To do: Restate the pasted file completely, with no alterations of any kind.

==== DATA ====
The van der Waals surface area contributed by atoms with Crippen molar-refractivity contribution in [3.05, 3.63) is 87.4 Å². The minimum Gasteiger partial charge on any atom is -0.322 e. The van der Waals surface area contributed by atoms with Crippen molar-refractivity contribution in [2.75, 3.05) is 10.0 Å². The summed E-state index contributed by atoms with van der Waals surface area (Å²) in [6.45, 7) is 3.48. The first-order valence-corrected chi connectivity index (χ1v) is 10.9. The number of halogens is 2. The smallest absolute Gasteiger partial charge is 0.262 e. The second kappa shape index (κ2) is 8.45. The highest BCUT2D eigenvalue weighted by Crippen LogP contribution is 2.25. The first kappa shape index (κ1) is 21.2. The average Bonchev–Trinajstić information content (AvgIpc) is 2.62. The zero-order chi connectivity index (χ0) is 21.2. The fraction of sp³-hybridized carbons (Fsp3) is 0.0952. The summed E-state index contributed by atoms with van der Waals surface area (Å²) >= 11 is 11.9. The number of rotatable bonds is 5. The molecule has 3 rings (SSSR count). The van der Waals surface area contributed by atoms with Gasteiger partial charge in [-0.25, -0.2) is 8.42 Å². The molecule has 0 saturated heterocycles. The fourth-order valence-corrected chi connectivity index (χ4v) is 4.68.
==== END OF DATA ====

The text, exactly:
The van der Waals surface area contributed by atoms with Crippen molar-refractivity contribution in [3.05, 3.63) is 87.4 Å². The minimum Gasteiger partial charge on any atom is -0.322 e. The van der Waals surface area contributed by atoms with Crippen molar-refractivity contribution in [2.75, 3.05) is 10.0 Å². The summed E-state index contributed by atoms with van der Waals surface area (Å²) in [6.45, 7) is 3.48. The first-order valence-corrected chi connectivity index (χ1v) is 10.9. The number of halogens is 2. The smallest absolute Gasteiger partial charge is 0.262 e. The second kappa shape index (κ2) is 8.45. The highest BCUT2D eigenvalue weighted by Crippen LogP contribution is 2.25. The first kappa shape index (κ1) is 21.2. The average Bonchev–Trinajstić information content (AvgIpc) is 2.62. The zero-order chi connectivity index (χ0) is 21.2. The fraction of sp³-hybridized carbons (Fsp3) is 0.0952. The summed E-state index contributed by atoms with van der Waals surface area (Å²) >= 11 is 11.9. The number of rotatable bonds is 5. The molecule has 3 rings (SSSR count). The van der Waals surface area contributed by atoms with Gasteiger partial charge in [-0.25, -0.2) is 8.42 Å². The molecule has 0 saturated heterocycles. The fourth-order valence-corrected chi connectivity index (χ4v) is 4.68.